Hi! Just took these out of the oven. Delicious!! Perfect bumps. My problem was that I didn’t get defined ridges. What did I do wrong? I used spray butter, could that have done it?
      But they are ridiculously delicious light and airy with crisp edges. Thanks Sally. I had a choice of two recipes – yours and ATK, I chose yours of course and I am not sorry!

      1. Stephanie @ Sally's Baking Addiction says:

        Hi Mary Jo, We are so glad you enjoyed this recipe! It could simply be the shape of your pan. If you want to try again you can try brushing the pan with melted butter and see if that makes any difference.

  24. Hey Sally! It’s an amazing recipe to try out soon. I would like to ask how do you maintain the freshness till the next day? In the fridge or airtight containers? =) looking forward to your reply!

    1. Hi Candice! Madeleines are best enjoyed right after they’re prepared. They dry out very quickly and I find they lose their texture even after stored in airtight containers for 1 day!

  25. Hello Sally, love your blog! 🙂
    Excuse my ignorance, I am not by far a baking aficionado, I am just merely trying to get things right in the kitchen for personal enjoyment :))) So I have a couple of questions:
    1. What is the difference (if any) if you beat the egg whites separately and then fold them into the batter? Isn’t this technique supposed to make spongecake fluffy? (I mean besides creaming the yolks and shugar)
    2. Do the egg whites (room temperature) become flat and cannot be beaten to soft peak texture if you add a pinch of salt to them? I had it happen, and I assumed it was the salt’s fault…(?) Or is it the (room) temperature too warm sometimes? Because after it happen, I had to grab some cold eggs from the fridge, and I beat them to meringue consistency on the spot…
    3. Can I use coconut sugar? Or at least cane sugar?
    Thanks xoxo

    1. Hi Gabi! I’m happy to help.
      1) There likely wouldn’t be much difference texture-wise.
      2) Salt could be the culprit in that situation. But in this recipe there is no need to separate the eggs and the salt is added with the dry ingredients.
      3) No, I recommend regular granulated white sugar.

  26. I’m thinking about adding mini chocolate chips the 2nd time I make these. How much would you recommend? Do you think ½ C would be too much/too little? Thanks!

    1. Hi Joanna! I think 1/2 cup mini chocolate chips would be perfect.

  27. Dear Sally, thank you very much for your recipe. My attempt this time around following your intructions yielded a very good result: crispy golden brown outside, a little plump in the middle and has the consistency of cookie borderline cake. I have tried and made Madeleines using other recipes and they were more like cake. I read an article that Madeleines are best eaten when dunk into tea. If this is the traditional way of eating it, then I need not worrie if the middle was not very moist like sponge cake. I replaced vanila with cinnamon paste and the result was delicious. Yes, I dunk them into my tea and they were yum. Thanks so much. Michelle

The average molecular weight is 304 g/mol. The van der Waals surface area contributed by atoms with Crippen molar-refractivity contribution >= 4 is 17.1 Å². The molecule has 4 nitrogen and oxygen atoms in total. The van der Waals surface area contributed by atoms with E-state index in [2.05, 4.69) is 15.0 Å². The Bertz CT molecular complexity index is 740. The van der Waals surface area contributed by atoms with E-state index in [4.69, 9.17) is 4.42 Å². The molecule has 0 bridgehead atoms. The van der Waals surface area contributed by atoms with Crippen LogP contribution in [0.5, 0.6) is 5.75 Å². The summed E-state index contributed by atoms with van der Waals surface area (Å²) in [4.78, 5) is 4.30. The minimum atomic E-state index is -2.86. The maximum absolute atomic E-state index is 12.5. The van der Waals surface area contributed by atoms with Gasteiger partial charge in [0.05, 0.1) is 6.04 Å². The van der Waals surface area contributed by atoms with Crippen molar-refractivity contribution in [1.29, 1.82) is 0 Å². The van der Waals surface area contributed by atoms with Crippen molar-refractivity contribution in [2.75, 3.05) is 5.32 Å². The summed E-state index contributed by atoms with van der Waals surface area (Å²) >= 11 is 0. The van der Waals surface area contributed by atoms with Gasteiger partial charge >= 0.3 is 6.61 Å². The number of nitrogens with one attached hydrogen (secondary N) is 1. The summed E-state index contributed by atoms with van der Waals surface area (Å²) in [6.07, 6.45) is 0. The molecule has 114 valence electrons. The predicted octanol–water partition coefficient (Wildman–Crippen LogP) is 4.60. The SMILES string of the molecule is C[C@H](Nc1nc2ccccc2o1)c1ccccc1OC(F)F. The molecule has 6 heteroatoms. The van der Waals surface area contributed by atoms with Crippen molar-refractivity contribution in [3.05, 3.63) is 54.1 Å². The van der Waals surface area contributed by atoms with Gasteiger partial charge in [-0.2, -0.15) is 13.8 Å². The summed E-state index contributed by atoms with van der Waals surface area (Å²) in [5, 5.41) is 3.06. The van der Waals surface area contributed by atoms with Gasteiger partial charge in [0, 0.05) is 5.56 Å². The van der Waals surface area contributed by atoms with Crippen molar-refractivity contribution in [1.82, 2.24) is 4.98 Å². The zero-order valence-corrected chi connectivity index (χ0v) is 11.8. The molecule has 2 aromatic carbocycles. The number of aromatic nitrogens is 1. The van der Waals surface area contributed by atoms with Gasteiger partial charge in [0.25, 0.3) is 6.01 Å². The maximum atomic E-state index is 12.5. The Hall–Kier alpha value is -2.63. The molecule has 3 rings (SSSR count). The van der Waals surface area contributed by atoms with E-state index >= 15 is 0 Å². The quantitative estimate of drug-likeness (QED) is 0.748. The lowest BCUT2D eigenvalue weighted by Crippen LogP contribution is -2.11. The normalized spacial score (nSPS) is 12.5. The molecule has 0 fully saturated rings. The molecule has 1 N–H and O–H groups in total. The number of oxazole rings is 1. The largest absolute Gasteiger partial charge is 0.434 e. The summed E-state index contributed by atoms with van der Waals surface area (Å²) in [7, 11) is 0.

1. I’m so happy that you found success with this recipe, Michelle!

  28. Margeaux Macchia says:

    Hi Sally,
    Just attempted this recipe today, was very excited to make these. I have a question, after I folded in the last remaining flour and then move on to adding the butter, my batter deflated, drastically and by time I was done combining the butter, my batter had reduced by probably half. Was I too rough with the egg mixture? Or did I not let the eggs and sugar beat for 8 mins? Help appreciated! Thanks.

    1. Hi Margeaux! It sounds like the eggs and sugar weren’t beaten for long enough. Did you let the mixer run for 8 whole minutes? Always handle the batter with care to avoid deflating it.

  29. I only have one pan. I let the batter chill for 30 minutes and then baked. They had a slight hump in the center. Then I baked the rest of the batter that had probably been in the fridge for 50 minutes. The hump was much bigger and they just looked better overall. I will definitely make these again, but I will start out giving the batter a 45-60 minute chill.

  30. Hi Sally,
    I’ve been following your recipes for a while and love how you’ve explained the steps clearly! Bakes turned out so yummy each time!

    This is my first time baking madeleines and I’ve followed the steps as you’ve described. Taste really good! However, the only problem I’ve faced is that the madeleines sticked to the pan even though I’ve butter generously on the non-stick pan. I’m using Chicago Metallic madeleine pan. Any idea what could have caused that? Had much difficulties trying to scrap the madeleines out…

    1. Hi Fang! Try buttering the pan generously AND sprinkling lightly with flour. This should help next time. Or you can try a nonstick cooking spray. They’ll never stick with that stuff!